The most obvious answer to Barone’s rhetorical question is that Obama intends to use more tax dollars to pick winners and losers because it’s worked so well. Besides in the current context it is hardly possible to get ahead any more without ‘help’. This often takes the form of cheap college and home loans or government programs funded by deficit. But to keep those interest payments affordable it is necessary to make the middle class pay their fair share.


One way to do this is to reduce the return on their investments. “The Federal Reserve’s near zero interest-rate policy, aimed at stimulating the economy, has created bargains for borrowers refinancing a mortgage or buying a car. But the low rates are penalizing “savers” such as seniors and others on fixed incomes, forcing millions of middle-class Americans to reconsider how they will live when they retire, if they can retire at all.”

Combined with a volatile stock market, the rock bottom rates make you feel like “there’s nowhere to go” with your savings, said Nancy Nonini, whose Apple Valley company Retirement Education PLUS counsels companies on aging issues …

At 91, retired mechanic Glenn Summers does all his own yard work at his Bloomington home. He has kept most of his money in safe havens such as money market accounts for income to supplement his Social Security and pension. The nest egg used to generate $10,000 to $15,000 more than it does now.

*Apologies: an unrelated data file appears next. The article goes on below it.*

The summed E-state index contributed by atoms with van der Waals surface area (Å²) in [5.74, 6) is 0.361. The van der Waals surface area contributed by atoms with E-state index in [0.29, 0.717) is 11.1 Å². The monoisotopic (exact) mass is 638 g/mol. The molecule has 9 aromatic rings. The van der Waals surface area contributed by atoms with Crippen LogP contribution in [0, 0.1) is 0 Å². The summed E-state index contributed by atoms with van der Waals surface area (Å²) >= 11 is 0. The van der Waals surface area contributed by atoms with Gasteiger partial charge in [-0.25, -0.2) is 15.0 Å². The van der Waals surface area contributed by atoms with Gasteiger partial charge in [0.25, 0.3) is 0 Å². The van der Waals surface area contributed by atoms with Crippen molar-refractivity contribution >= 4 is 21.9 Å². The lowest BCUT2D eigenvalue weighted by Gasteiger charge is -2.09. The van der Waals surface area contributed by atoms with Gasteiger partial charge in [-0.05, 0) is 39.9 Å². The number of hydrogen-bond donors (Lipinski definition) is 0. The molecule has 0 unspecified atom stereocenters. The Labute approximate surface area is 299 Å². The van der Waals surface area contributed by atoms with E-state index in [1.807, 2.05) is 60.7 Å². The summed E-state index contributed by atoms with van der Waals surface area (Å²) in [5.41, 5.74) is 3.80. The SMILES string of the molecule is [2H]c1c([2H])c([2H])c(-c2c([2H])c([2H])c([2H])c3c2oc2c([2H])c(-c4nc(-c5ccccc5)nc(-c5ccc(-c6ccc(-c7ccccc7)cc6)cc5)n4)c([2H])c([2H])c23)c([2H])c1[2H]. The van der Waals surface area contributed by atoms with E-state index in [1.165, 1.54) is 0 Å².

Like many seniors interviewed for this story, Summers is loathe to complain about the losses. He gets by, he said, “but I don’t have any extra.”

Altogether, personal interest income in the U.S. totaled $986 billion last year — down about 25 percent from 2007, according to the U.S. Bureau of Economic Analysis. That’s $332 billion forgone.

Retirees feel the undertow, but so do baby boomers eyeing retirement. Folsom, for instance, had planned on returns of 5-7 percent on his investments. He had to scratch that out and work with 2-5 percent.


Spend, but don’t invest. Claim your benefits even if you don”t work. But as the formal economy sputters, the crony and underground economy is booming. If the US automotive industry’s daily survival depends on government ‘help’, banks worldwide are increasingly dependent on the sufferance of dark cash flows. Roberto Saviano, a journalist who has written books on organized crime has described the financial crisis as “a blessing for organized crime”. In an article in the New York Times Saviano argued that the only thing that was keeping banks up was mob money.